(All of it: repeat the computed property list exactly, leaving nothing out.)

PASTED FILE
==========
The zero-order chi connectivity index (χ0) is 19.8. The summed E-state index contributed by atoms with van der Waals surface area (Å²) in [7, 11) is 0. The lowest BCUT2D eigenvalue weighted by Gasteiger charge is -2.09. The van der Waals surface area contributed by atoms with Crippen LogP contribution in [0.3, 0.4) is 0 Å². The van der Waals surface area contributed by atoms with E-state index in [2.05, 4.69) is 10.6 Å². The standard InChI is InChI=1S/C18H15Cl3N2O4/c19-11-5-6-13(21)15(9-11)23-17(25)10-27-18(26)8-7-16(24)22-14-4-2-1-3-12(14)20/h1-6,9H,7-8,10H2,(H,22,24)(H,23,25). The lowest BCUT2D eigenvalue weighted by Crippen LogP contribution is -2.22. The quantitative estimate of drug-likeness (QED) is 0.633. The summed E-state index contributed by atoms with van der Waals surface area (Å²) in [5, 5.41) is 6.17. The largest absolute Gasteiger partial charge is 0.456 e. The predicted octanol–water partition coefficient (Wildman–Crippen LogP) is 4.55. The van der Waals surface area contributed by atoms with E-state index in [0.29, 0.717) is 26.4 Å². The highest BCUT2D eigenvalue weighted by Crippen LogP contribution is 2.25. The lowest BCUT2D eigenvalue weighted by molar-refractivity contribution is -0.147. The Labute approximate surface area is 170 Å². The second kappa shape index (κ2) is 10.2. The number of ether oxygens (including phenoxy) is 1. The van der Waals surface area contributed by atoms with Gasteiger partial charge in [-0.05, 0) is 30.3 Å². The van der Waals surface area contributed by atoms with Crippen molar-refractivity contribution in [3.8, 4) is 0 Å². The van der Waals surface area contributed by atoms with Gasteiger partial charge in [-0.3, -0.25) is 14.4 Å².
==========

The zero-order chi connectivity index (χ0) is 19.8. The summed E-state index contributed by atoms with van der Waals surface area (Å²) in [7, 11) is 0. The lowest BCUT2D eigenvalue weighted by Gasteiger charge is -2.09. The van der Waals surface area contributed by atoms with Crippen LogP contribution in [0.3, 0.4) is 0 Å². The van der Waals surface area contributed by atoms with E-state index in [2.05, 4.69) is 10.6 Å². The standard InChI is InChI=1S/C18H15Cl3N2O4/c19-11-5-6-13(21)15(9-11)23-17(25)10-27-18(26)8-7-16(24)22-14-4-2-1-3-12(14)20/h1-6,9H,7-8,10H2,(H,22,24)(H,23,25). The lowest BCUT2D eigenvalue weighted by Crippen LogP contribution is -2.22. The quantitative estimate of drug-likeness (QED) is 0.633. The summed E-state index contributed by atoms with van der Waals surface area (Å²) in [5, 5.41) is 6.17. The largest absolute Gasteiger partial charge is 0.456 e. The predicted octanol–water partition coefficient (Wildman–Crippen LogP) is 4.55. The van der Waals surface area contributed by atoms with E-state index in [0.29, 0.717) is 26.4 Å². The highest BCUT2D eigenvalue weighted by Crippen LogP contribution is 2.25. The lowest BCUT2D eigenvalue weighted by molar-refractivity contribution is -0.147. The Labute approximate surface area is 170 Å². The second kappa shape index (κ2) is 10.2. The number of ether oxygens (including phenoxy) is 1. The van der Waals surface area contributed by atoms with Gasteiger partial charge in [-0.05, 0) is 30.3 Å². The van der Waals surface area contributed by atoms with Crippen molar-refractivity contribution in [3.8, 4) is 0 Å². The van der Waals surface area contributed by atoms with Gasteiger partial charge in [-0.3, -0.25) is 14.4 Å².